§ 4. Mr. Nigel Lawson
asked the Secretary of State for Employment when he next expects to have a meeting with the TUC.
§ Mr. Michael Foot
I keep in touch with the TUC all the time, but no formal meetings have been arranged for the immediate future.
§ Mr. Lawson
I am delighted to hear that the right hon. Gentleman keeps in touch. When he next meets the TUC will he explain why yesterday in Luxembourg his Department, on his instructions, vetoed a most important new EEC proposal to give workers special rights in the event of large-scale dismissal? Did he veto this matter because he did not have time to get Mr. Scanlon's authorisation first, or was he simply trying to make the Foreign Secretary's task of renegotiation more difficult?
§ Mr. Foot
The hon. Gentleman is not correct to say that a veto was applied. What we did was to exercise our right to put our point of view on the question which was before the Ministers. We explained that we were in consultation with the TUC on this among other subjects and that the proposals contained in our employment protection Bill go a great deal further than those discussed in Brussels. We did not apply a veto, but we 1387 put our case clearly. It was well understood by the other members present.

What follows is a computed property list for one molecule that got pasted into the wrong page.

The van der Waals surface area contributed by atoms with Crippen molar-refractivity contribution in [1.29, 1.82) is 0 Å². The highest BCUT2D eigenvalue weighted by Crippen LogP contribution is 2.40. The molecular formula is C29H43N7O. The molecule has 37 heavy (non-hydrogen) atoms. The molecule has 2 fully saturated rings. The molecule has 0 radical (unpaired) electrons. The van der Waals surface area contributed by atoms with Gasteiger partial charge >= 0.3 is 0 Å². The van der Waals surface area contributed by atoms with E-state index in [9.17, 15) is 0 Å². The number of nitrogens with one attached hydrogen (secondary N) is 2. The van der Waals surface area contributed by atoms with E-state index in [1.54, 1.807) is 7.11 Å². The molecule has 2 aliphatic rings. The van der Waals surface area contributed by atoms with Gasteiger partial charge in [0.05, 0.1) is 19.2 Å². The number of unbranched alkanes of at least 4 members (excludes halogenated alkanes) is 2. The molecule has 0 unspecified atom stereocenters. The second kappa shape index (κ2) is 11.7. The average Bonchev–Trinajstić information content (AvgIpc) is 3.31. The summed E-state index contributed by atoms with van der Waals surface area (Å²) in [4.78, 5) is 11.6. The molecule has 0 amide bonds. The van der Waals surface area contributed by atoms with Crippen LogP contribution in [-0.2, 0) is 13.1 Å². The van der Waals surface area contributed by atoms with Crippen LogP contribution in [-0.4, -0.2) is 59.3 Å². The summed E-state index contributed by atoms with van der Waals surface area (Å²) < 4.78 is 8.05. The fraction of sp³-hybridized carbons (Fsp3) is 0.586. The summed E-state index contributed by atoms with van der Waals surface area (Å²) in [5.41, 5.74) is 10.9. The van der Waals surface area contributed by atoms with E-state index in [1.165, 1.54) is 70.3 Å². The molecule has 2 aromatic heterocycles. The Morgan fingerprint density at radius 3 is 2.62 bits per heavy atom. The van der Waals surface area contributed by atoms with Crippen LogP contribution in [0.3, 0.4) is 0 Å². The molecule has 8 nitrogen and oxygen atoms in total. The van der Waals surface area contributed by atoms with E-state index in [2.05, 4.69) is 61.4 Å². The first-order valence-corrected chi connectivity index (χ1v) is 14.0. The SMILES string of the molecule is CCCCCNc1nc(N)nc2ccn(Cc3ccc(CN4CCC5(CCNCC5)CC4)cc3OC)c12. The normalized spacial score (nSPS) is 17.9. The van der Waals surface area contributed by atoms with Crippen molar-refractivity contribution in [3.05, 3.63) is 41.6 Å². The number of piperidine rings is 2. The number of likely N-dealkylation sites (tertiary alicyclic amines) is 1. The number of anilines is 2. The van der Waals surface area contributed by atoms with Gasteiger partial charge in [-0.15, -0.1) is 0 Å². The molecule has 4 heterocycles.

§ Mr. Hayhoe
How does the right hon. Gentleman assess his chances of convincing the TUC of the Chancellor of the Exchequer's view that what happens to wages is the key to the control of inflation this year?
§ Mr. Foot
I do not think that the quotation which the hon. Gentleman purports to select from my right hon. Friend's speech gives a proper indication of what he actually said. We believe that the TUC and the Government will arrive at views which are compatible one with another in dealing with the situation. I hope that the hon. Gentleman and others will wait a little longer so that they will see what we have been preparing. I am sure that when that time arrives they will see how wise our preparations have been.